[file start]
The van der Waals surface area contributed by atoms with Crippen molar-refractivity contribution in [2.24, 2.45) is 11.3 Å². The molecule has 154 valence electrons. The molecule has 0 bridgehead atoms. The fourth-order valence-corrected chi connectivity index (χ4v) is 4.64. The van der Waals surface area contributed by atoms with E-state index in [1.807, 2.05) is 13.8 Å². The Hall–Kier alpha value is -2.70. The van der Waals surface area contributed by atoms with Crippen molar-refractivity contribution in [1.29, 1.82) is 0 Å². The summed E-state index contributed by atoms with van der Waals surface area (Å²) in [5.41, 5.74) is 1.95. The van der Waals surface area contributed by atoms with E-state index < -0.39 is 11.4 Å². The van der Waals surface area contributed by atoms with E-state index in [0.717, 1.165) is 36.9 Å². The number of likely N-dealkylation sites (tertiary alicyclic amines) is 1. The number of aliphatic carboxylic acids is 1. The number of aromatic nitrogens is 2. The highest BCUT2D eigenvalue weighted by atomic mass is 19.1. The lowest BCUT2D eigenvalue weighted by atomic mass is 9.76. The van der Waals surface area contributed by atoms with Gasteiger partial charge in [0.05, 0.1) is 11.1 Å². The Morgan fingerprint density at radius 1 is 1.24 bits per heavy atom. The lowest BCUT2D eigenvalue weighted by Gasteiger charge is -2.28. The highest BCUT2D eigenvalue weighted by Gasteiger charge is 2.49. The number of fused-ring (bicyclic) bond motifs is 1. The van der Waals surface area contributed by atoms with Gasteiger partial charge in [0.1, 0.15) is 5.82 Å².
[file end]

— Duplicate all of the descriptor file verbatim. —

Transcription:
The van der Waals surface area contributed by atoms with Crippen molar-refractivity contribution in [2.24, 2.45) is 11.3 Å². The molecule has 154 valence electrons. The molecule has 0 bridgehead atoms. The fourth-order valence-corrected chi connectivity index (χ4v) is 4.64. The van der Waals surface area contributed by atoms with E-state index in [1.807, 2.05) is 13.8 Å². The Hall–Kier alpha value is -2.70. The van der Waals surface area contributed by atoms with Crippen molar-refractivity contribution in [1.29, 1.82) is 0 Å². The summed E-state index contributed by atoms with van der Waals surface area (Å²) in [5.41, 5.74) is 1.95. The van der Waals surface area contributed by atoms with E-state index < -0.39 is 11.4 Å². The van der Waals surface area contributed by atoms with E-state index in [0.717, 1.165) is 36.9 Å². The number of likely N-dealkylation sites (tertiary alicyclic amines) is 1. The number of aliphatic carboxylic acids is 1. The number of aromatic nitrogens is 2. The highest BCUT2D eigenvalue weighted by atomic mass is 19.1. The lowest BCUT2D eigenvalue weighted by atomic mass is 9.76. The van der Waals surface area contributed by atoms with Gasteiger partial charge in [0.05, 0.1) is 11.1 Å². The Morgan fingerprint density at radius 1 is 1.24 bits per heavy atom. The lowest BCUT2D eigenvalue weighted by Gasteiger charge is -2.28. The highest BCUT2D eigenvalue weighted by Gasteiger charge is 2.49. The number of fused-ring (bicyclic) bond motifs is 1. The van der Waals surface area contributed by atoms with Gasteiger partial charge in [0.1, 0.15) is 5.82 Å².